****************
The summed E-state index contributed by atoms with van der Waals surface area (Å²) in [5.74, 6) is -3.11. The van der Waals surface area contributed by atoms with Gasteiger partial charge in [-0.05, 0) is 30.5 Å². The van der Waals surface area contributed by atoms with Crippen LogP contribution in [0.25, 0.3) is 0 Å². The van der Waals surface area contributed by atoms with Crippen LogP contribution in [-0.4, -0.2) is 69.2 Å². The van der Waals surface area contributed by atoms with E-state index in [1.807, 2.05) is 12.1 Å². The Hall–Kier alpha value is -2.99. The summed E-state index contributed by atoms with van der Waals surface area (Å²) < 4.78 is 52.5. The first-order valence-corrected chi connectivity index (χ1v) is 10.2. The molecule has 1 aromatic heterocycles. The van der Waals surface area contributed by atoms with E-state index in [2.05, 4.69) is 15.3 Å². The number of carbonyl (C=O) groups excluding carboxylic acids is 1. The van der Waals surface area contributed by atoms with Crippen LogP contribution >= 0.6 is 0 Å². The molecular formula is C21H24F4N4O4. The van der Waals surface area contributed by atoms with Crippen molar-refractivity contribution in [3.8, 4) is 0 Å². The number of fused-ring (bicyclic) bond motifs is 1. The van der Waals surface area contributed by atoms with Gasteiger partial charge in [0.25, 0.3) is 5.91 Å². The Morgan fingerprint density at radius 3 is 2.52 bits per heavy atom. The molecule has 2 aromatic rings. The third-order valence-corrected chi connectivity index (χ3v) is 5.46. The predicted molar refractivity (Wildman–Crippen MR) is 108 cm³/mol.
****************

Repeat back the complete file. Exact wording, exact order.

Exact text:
The summed E-state index contributed by atoms with van der Waals surface area (Å²) in [5.74, 6) is -3.11. The van der Waals surface area contributed by atoms with Gasteiger partial charge in [-0.05, 0) is 30.5 Å². The van der Waals surface area contributed by atoms with Crippen LogP contribution in [0.25, 0.3) is 0 Å². The van der Waals surface area contributed by atoms with Crippen LogP contribution in [-0.4, -0.2) is 69.2 Å². The van der Waals surface area contributed by atoms with E-state index in [1.807, 2.05) is 12.1 Å². The Hall–Kier alpha value is -2.99. The summed E-state index contributed by atoms with van der Waals surface area (Å²) < 4.78 is 52.5. The first-order valence-corrected chi connectivity index (χ1v) is 10.2. The molecule has 1 aromatic heterocycles. The van der Waals surface area contributed by atoms with E-state index in [2.05, 4.69) is 15.3 Å². The number of carbonyl (C=O) groups excluding carboxylic acids is 1. The van der Waals surface area contributed by atoms with Crippen LogP contribution >= 0.6 is 0 Å². The molecular formula is C21H24F4N4O4. The van der Waals surface area contributed by atoms with Crippen molar-refractivity contribution in [3.8, 4) is 0 Å². The number of fused-ring (bicyclic) bond motifs is 1. The van der Waals surface area contributed by atoms with Gasteiger partial charge in [0.25, 0.3) is 5.91 Å². The Morgan fingerprint density at radius 3 is 2.52 bits per heavy atom. The molecule has 2 aromatic rings. The third-order valence-corrected chi connectivity index (χ3v) is 5.46. The predicted molar refractivity (Wildman–Crippen MR) is 108 cm³/mol.